Depression in Pregnancy
Pregnancy has long been viewed as a period of well being that protected against psychiatric disorders. But depression occurs almost as commonly in pregnant women as it does in non-pregnant women.
What factors increase my risk of being depressed during pregnancy?
- Having a history of depression or premenstrual dysphoric disorder (PMDD)
- Age at time of pregnancy -- the younger you are, the higher the risk
- Living alone
- Limited social support
- Marital conflict
- Ambivalence about the pregnancy
What is the impact of depression on pregnancy?
- Depression can interfere with a woman’s ability to care for herself during pregnancy. You may be less able to follow medical recommendations, and sleep and eat properly.
- Depression can put you at risk for increased use of substances that have a negative impact on pregnancy (tobacco, alcohol, illegal drugs).
- Depression may interfere with your ability to bond with your growing baby. A baby in the womb is able to recognize the mother’s voice and sense emotion by pitch, rhythm, and stress. Pregnant women with depression may find it difficult to develop this bond and instead may feel emotionally isolated.
How does pregnancy impact depression?
- The stresses of pregnancy can cause depression or a recurrence or worsening of depression symptoms.
- Depression during pregnancy can place you at risk for having an episode of depression after delivery (postpartum depression).
Are there any other things I should know about?
Growing evidence suggests that many of the currently available antidepressant medicines are relatively safe for treating depression during pregnancy, at least in terms of short-term effects on the baby. Long-term effects have not been fully studied. You should discuss the possible risks and benefits with your doctor.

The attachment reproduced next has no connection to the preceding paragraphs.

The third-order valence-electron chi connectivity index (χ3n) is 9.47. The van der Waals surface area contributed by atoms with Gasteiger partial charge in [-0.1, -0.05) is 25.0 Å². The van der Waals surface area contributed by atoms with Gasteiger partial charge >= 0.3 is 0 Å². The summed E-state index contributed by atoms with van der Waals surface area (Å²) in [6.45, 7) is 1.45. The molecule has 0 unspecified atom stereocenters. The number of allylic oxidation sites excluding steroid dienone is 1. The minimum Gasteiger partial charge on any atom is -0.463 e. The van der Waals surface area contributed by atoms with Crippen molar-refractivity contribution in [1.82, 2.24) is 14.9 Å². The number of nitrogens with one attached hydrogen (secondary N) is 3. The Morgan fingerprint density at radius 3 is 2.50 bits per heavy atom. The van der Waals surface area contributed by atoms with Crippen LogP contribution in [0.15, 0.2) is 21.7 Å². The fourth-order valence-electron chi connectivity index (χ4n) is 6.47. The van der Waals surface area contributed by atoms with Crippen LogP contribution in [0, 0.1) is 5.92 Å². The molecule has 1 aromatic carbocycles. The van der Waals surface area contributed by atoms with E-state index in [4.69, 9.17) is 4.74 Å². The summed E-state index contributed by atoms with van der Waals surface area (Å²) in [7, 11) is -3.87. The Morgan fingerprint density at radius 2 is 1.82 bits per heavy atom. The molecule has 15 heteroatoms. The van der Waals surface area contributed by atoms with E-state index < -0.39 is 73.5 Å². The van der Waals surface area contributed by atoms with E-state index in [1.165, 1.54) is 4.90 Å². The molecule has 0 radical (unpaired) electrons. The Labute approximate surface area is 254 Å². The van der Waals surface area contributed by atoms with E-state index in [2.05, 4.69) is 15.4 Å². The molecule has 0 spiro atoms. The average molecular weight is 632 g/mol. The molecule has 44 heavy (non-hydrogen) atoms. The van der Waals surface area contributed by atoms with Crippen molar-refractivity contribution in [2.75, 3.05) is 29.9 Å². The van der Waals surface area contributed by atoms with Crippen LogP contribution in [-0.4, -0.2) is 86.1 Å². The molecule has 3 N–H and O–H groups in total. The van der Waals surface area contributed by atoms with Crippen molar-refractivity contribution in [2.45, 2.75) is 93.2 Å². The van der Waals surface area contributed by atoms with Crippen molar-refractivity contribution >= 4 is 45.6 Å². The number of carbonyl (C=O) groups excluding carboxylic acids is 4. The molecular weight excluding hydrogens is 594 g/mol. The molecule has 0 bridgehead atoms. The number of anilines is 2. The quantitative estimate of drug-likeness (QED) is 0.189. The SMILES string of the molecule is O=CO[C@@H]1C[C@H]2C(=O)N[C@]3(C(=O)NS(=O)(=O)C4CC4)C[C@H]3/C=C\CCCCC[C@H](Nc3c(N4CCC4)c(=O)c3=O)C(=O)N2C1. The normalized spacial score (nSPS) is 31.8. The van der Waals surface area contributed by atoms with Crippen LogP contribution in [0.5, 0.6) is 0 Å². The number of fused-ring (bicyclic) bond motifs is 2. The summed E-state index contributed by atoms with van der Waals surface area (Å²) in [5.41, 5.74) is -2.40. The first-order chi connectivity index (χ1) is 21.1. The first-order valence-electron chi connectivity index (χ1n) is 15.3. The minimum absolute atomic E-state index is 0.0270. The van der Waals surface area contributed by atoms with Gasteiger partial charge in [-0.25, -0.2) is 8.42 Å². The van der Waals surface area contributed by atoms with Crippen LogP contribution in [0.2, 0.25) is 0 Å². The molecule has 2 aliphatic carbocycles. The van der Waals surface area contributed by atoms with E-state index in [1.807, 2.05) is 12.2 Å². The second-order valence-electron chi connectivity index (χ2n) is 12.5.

So what are my options if I'm depressed during my pregnancy?
- Preparing for a new baby is lots of hard work, but your health should come first. So resist the urge to get everything done -- cut down on your chores and do things that will help you relax. And remember, taking care of yourself is an essential part of taking care of your unborn child.
- Talking about your concerns is very important. Talk to your friends, your partner, and your family. If you ask for support, you'll find that you often get it.
If you are not finding relief from anxiety and depression by making these changes, seek your doctor’s advice or a referral to a mental health professional. Therapy and antidepressants can be very effective for pregnant women.
- Depression Among Women of Reproductive Age and Postpartum Depression. www.cdc.gov. Accessed 10/8/1012
- Depression During Pregnancy. americanpregnancy.org. Accessed 10/8/2012
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This information is provided by the Cleveland Clinic and is not intended to replace the medical advice of your doctor or health care provider. Please consult your health care provider for advice about a specific medical condition. This document was last reviewed on: 8/25/2012...#9310